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PRESS RELEASE - MMF Releases Report on Workplace Equity and Organizational Culture in US Art Museums

Museums Moving Forward Releases Report on Workplace Equity
and Organizational Culture in US Art Museums

October 5, 2023

Museums Moving Forward (MMF), a staff-driven initiative to support greater equity and accountability in art museum workplaces through data and research, has released a deep and expansive report about workplace equity and organizational culture in US art museums. This multi-year project included the participation of 1,933 staff from more than 54 art museums nationwide and demonstrates how museum worker demographics (age, gender, disability, race, and ethnicity) and job characteristics (part-time/full-time, seniority, union status, department) correlate with promotion rates, lengths of tenure, turnover, and more. MMF has developed new metrics to measure change over time, as they plan to conduct this study every two years. Key findings from this initial report include:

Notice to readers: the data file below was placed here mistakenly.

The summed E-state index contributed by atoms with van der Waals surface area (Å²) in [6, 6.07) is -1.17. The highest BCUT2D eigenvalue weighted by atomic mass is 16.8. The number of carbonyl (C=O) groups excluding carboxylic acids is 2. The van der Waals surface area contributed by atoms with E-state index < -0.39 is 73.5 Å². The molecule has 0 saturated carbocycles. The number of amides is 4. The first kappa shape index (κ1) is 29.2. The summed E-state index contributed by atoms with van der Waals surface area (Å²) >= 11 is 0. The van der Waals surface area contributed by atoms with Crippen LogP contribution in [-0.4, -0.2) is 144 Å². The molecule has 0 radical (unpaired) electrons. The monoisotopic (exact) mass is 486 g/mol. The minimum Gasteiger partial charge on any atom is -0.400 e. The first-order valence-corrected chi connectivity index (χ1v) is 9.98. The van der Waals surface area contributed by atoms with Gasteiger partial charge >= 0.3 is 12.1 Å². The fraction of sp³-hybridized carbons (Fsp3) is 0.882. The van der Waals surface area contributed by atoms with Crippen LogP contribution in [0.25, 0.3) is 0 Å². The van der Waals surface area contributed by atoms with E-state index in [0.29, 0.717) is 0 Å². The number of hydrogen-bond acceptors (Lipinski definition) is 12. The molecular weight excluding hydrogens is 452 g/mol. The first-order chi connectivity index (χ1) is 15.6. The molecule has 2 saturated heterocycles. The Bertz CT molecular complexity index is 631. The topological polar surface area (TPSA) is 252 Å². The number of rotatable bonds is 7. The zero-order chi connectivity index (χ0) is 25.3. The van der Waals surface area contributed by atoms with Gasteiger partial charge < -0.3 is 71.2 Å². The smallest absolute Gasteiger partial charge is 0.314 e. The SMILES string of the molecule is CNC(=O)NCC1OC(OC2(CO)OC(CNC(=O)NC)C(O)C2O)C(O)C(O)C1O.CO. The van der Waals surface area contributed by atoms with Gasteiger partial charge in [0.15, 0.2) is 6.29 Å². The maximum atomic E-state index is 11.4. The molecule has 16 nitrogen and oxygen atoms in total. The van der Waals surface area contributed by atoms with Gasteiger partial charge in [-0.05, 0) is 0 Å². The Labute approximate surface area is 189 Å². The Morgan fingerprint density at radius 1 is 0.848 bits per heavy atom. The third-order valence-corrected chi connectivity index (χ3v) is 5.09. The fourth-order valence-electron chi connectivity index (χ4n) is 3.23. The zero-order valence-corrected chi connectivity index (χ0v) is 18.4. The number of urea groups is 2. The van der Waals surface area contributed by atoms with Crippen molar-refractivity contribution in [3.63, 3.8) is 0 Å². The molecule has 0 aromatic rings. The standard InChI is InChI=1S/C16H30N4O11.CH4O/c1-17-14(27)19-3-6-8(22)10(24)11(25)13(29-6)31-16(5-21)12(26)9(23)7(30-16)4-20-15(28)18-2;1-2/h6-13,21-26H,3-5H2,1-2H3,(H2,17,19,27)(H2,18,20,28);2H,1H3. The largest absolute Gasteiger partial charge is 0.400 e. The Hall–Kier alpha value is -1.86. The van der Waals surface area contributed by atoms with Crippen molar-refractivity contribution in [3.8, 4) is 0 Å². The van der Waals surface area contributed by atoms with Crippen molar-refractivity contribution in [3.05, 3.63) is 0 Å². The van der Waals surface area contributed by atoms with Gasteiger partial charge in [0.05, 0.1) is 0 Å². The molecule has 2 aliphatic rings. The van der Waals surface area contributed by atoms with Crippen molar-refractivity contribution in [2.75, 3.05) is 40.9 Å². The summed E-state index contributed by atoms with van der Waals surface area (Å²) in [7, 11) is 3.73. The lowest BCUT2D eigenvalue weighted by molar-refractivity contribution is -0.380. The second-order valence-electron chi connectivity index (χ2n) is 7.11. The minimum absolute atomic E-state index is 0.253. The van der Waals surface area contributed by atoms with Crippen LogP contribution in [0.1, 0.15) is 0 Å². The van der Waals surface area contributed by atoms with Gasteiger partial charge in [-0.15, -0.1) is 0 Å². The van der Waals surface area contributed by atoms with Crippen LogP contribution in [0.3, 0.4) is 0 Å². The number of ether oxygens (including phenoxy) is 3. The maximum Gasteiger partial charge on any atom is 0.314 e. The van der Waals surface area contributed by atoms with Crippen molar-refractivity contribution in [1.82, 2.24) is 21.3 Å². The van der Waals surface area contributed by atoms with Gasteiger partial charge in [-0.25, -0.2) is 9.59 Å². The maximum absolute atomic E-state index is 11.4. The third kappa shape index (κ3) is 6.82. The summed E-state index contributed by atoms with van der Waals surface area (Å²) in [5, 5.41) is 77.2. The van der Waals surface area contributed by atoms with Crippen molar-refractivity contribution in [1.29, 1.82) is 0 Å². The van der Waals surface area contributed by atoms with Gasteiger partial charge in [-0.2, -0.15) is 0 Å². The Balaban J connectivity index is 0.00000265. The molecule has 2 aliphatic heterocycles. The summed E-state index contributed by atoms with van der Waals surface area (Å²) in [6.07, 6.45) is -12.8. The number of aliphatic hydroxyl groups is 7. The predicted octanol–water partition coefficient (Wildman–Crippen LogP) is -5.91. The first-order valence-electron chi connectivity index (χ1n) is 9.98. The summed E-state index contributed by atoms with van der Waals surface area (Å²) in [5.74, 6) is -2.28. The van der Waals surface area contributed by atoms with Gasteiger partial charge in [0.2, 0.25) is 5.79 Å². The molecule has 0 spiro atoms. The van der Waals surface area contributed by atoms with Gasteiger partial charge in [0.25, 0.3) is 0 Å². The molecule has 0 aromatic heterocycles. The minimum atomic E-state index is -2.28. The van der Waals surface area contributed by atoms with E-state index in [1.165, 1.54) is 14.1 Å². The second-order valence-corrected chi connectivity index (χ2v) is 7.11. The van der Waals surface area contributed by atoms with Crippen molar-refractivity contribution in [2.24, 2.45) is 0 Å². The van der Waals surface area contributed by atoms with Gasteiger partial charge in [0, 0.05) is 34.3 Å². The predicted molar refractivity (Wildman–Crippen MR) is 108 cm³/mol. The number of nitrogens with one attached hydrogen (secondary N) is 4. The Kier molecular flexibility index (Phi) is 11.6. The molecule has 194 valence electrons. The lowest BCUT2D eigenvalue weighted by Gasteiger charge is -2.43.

·      While 82% of art museum workers believe they are doing meaningful work, they are more dissatisfied than US workers overall.  

·      60% of art museum workers are thinking about leaving their jobs, and 68% are considering leaving the field altogether. Major sources of dissatisfaction cited are low pay, burnout, and lack of opportunities for growth or career advancement. 

·      74% of workers cannot always pay their basic living expenses with their museum compensation alone, including 29% of executives. This means significant portions of the workforce cannot afford to work in art museums if they cannot subsidize their pay through other sources.

·      The path to promotion and seniority is long and uncertain, with an average tenure of 12 years in an institution before a promotion. 

·      Art museum workplaces are overwhelmingly white. However, entry-level workers are the most diverse by every measure, and there is growing racial diversity in executive leadership. 

·      More than a quarter of art museum workers have experienced discrimination at their current workplaces. A crisis in the systems of accountability is made evident by only half of workers reporting these experiences because they feel nothing will be done about them—a pattern consistent through every level of seniority.

“I have worked in museums for many decades, beginning as a junior employee and working my way up through various levels of management until recently being appointed as a director,” remarks Connie Butler (MMF Co-Founder and Board member, and Director of MoMA PS1). “As someone committed to this field and as a believer in the important work that museums do, I know that the work of this study is long overdue, and the future of this field significantly depends on our collective ability to know and address workplace inequities.”